Erectile dysfunction (ED) is a neurovascular event modulated by various factors impacting on the physiological functioning of the penile tissue. Interest in therapeutic substances of plant origin, used to treat ED, has progressively increased in the last decades. This ethnobotanical study on Bapedi aphrodisiacs was undertaken during 2010/2011 to document the floral diversity, species utilization, extract preparation and administration. The emphasis was on the customs of traditional healers residing in 17 municipalities, in three districts in the Limpopo province of South Africa. Data was obtained, from 34 healers, using a semi-structured questionnaire. According to these traditional healers, ED entails the inability to sustain an erection during coitus as well as a decreased libido. Findings indicated the use of 12 species, 10 of them with new documentations. Among these species, Zanthoxylum humile was the most frequently used species, and only Osyris lanceolata and Securidaca longepedunculata were previously recorded in the treatment of ED. There was a definite selection for underground parts. Preparation was uncomplicated; with cooking and pounding of the preferred methods. Administration was mostly attained via oral administration; however, the vehicle for administration varied. This manuscript validated the application of two species as aphrodisiacs. It is concluded that the major contribution is the 10 species that have not been documented earlier.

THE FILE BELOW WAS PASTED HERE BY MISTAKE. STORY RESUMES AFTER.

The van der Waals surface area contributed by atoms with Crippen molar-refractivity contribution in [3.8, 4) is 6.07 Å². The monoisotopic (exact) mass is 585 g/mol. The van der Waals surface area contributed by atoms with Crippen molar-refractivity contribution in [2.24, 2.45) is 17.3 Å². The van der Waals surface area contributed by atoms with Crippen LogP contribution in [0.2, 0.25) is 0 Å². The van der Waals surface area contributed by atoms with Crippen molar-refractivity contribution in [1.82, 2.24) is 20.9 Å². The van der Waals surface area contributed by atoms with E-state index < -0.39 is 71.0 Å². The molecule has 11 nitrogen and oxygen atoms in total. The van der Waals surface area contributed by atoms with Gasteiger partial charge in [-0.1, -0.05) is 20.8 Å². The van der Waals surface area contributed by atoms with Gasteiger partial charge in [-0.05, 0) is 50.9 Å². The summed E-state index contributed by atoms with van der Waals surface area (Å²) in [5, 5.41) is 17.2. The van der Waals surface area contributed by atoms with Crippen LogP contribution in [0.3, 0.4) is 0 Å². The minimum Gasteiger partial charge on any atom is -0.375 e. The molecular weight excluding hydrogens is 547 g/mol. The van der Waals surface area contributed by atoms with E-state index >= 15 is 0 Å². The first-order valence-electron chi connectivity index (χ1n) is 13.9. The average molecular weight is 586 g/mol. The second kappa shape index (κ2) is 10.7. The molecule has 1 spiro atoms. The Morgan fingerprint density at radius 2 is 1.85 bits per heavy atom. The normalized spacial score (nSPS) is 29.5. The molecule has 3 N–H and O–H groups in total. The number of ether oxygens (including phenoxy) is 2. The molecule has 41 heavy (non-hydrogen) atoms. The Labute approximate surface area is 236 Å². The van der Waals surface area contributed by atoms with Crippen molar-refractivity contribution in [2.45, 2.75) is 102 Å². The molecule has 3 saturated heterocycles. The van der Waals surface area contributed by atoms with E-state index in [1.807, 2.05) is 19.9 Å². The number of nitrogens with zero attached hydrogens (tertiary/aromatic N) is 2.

Key words: Bapedi, aphrodisiacs, erectile dysfunction, Limpopo province, Zanthoxylum humile.
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